Despite the challenges of its past (see: river catching on fire), the city of Cleveland and the surrounding Northeast Ohio region has experienced remarkable growth and development over the past 20 years. A Rust Belt city, Cleveland grew through successive waves of immigrants but suffered when heavy industry like steel milling and railroads began to outsource jobs. It shares this story with many other Midwestern cities and towns.
However, concentrated effort on the part of city officials, neighborhood development professionals, and engaged citizens has infused new life into several distinct areas resulting in a remarkably robust small business ecosystem. Neighborhoods within the city limits like Ohio City, Tremont, and Gordon Square are fast-growing hubs for local craft, restaurants, and other attractions, while long standing adjacent suburbs remain choices for new families and retirees. And, with one of the world’s greatest orchestras, the Rock and Roll Hall of Fame, and die-hard sports culture, there is plenty to experience in what detractors call “The Mistake on the Lake.”
The coffee sector, in particular, has benefitted from this favorable climate for entrepreneurship. Cleveland boasts an incredible roster of cafes, with an overwhelming majority preparing their own in-house roasts. Though there are some big names with several locations of which most have heard or visited, even the small, single location operations shine in their homemade blends and delicately-chosen single origins. At any of these cafes, patrons will get a taste for the fantastic civic pride that animates Clevelanders served up alongside their choice of top-tier coffee.
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Perhaps the most well-known of Cleveland’s third wave offerings, Phoenix Coffee has been roasting since 1990 in several locations throughout the Northeast Ohio region. A honoree winner in the 13th annual Sprudgie Awards for Sustainable Cafe, the company has been pushing boundaries in operations and workplace culture, alongside roasting and brewing excellent coffee.
Christopher Feran, who has published blog posts on coffee microbe cultures and using UV light to grade green coffee, serves as co-general manager alongside Shane Hinde. However, in late 2020, the company transitioned to being a worker-owned enterprise beginning with 14 worker-owners and growing since then. It is currently the only worker-owned coffee company in the state of Ohio.
The Ohio City cafe is just blocks from the historic West Side Market in one of Cleveland’s fastest growing neighborhoods. The shop offers their house medium roast Firebird, a blend of Brazilian and Guatemalan origins, as well as a rotating selection of single origin coffees that are sourced and roasted in-house. Besides coffee, the shop offers a rotating selection of signature drinks such as their coconut water latte and agua de jamaica. For eats, check out their house made gluten free pastries or a bagel from the local Cleveland Bagel Company, whose bakery is only about a mile away from Phoenix. The shop itself is a calming mix of industrial and homey, with a record player in the corner and big glass windows that let in plenty of natural light. When the weather’s nice, patrons can sit on their back patio as well. Each of their five cafe locations mimics this aesthetic in different settings, so you know you’re in a Phoenix no matter which one you go to.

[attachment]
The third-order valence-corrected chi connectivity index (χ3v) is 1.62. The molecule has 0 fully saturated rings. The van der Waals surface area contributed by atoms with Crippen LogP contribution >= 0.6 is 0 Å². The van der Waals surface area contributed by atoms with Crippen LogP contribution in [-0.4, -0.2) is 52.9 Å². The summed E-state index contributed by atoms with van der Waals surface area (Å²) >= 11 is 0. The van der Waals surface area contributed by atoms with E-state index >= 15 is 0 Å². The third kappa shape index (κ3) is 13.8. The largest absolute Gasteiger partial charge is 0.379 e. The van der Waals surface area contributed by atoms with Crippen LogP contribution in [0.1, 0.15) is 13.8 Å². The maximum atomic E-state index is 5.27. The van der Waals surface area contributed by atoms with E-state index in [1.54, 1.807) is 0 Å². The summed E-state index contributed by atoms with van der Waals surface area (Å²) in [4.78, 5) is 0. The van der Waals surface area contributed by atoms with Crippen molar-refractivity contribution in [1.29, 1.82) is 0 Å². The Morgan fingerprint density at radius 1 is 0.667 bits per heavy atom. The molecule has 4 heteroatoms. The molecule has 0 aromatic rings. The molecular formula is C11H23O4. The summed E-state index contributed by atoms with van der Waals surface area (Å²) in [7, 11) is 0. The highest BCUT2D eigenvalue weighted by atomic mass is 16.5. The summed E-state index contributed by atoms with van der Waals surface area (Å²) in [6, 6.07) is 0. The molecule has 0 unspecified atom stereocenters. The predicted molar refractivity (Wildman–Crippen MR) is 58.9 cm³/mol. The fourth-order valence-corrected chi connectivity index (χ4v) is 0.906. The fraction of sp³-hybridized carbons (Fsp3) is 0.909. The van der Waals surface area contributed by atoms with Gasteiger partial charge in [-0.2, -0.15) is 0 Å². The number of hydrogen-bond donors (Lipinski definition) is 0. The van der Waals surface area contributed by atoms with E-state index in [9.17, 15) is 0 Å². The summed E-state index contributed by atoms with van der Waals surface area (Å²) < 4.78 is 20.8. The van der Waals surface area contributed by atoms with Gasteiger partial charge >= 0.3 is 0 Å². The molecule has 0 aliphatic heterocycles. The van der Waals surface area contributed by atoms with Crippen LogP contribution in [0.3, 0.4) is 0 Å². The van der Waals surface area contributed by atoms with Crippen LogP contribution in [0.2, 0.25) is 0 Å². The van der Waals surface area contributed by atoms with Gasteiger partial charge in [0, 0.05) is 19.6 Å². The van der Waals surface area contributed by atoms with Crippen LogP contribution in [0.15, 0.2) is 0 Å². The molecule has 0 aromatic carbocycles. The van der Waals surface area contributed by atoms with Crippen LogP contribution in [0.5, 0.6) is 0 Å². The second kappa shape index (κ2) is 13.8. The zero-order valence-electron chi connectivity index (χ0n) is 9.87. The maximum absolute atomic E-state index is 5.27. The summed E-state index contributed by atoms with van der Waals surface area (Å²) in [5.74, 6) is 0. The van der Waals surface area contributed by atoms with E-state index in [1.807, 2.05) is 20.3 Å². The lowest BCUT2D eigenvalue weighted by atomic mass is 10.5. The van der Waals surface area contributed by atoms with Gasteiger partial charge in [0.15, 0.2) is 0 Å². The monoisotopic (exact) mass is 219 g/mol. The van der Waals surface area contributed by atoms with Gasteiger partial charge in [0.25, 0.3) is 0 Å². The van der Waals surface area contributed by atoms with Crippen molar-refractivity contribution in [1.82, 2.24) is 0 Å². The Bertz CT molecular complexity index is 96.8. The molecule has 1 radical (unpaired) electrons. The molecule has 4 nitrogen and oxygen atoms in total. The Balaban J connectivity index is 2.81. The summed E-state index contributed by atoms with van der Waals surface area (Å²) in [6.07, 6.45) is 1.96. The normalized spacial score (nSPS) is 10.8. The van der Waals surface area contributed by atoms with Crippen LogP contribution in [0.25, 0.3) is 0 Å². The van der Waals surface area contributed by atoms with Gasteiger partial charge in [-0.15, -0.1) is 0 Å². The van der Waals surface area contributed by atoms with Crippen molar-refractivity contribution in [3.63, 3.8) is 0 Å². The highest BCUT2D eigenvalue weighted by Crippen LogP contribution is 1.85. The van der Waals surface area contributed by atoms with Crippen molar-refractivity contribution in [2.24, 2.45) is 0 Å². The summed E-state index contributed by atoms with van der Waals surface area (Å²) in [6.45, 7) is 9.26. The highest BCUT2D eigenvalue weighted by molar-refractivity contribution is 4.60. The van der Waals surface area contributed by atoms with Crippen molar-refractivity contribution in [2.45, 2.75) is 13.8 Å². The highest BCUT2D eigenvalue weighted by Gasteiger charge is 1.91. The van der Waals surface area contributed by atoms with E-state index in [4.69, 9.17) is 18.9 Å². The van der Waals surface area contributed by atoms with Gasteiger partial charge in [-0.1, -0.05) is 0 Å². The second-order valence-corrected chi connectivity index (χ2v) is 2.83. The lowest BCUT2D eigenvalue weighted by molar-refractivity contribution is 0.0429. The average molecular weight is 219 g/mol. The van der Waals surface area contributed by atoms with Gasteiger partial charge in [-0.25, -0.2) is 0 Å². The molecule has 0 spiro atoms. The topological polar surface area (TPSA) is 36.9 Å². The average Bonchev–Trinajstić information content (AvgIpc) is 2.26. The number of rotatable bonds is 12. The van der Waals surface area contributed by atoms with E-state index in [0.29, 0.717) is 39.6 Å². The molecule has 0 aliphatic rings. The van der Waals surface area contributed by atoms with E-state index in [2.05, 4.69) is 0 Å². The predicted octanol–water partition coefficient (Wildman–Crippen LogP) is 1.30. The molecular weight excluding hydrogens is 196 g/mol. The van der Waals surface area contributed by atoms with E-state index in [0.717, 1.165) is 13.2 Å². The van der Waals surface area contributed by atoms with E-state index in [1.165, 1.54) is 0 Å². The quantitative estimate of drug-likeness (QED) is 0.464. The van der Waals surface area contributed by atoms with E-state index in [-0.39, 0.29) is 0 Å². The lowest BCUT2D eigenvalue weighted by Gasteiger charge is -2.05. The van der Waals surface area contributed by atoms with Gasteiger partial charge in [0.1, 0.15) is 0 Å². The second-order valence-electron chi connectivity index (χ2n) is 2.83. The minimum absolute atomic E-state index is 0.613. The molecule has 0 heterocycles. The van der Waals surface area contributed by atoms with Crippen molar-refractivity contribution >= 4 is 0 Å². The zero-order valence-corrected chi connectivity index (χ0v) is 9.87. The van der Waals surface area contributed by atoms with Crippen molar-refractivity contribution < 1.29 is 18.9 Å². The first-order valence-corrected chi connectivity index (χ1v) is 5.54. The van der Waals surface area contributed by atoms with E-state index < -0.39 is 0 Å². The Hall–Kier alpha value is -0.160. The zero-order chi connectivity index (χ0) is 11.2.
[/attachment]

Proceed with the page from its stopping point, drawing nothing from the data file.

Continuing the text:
Vying with Phoenix for prominence among the Cleveland speciality roaster scene is Rising Star, in business since 2012. With seven locations in bustling Cleveland-area neighborhoods like Hingetown and Tremont, the coffee company has grown rapidly in its eight-year lifespan.
Rising Star coffees are roasted in the Hildebrandt Building, a retrofitted industrial meatpacking factory located in the Clark-Fulton neighborhood. Alongside their roastery, the building houses studio space for artists as well as production facilities for other small food vendors. Visitors can stop by and check out the roasting process themselves, and then hop over to either their Tremont or Hingetown locations, both within a two-mile radius.
The Hingetown location is built into a decommissioned firehouse, so the space welcomes you with huge vaulting ceilings and plenty of seating indoors with a mid-century modern aesthetic. In good weather, the staff opens the firehouse door to the street outside. The interior features soothing greenery, a large mural, and light wood accents.
Rising Star roasts all coffee in house and offers a selection of both African and Latin American single origins as well as their three blends, Illuminator, Apocalypto, and Peacemaker. They also offer a selection of house-made pastries and signature drinks.
Drawing its eclectic name from Austrian philosopher Ludwig Wittgenstein, Duck Rabbit Coffee’s cafe recently reopened on Lorain Avenue in Ohio City. (That makes for the third cafe on this list located in this neighborhood if you’re counting; you could go to all of them in one day!). After moving locations during the pandemic, the shop is finally up and running again and serving up excellent house coffees and espresso beverages. In fact, Duck Rabbit is one of few coffee shops in Cleveland that will pair your espresso with a sparkling water palette-cleanser. Their uniquely sourced espresso roasts are best enjoyed neat, even though the baristas can be trusted to prepare an outstanding milk-based drink.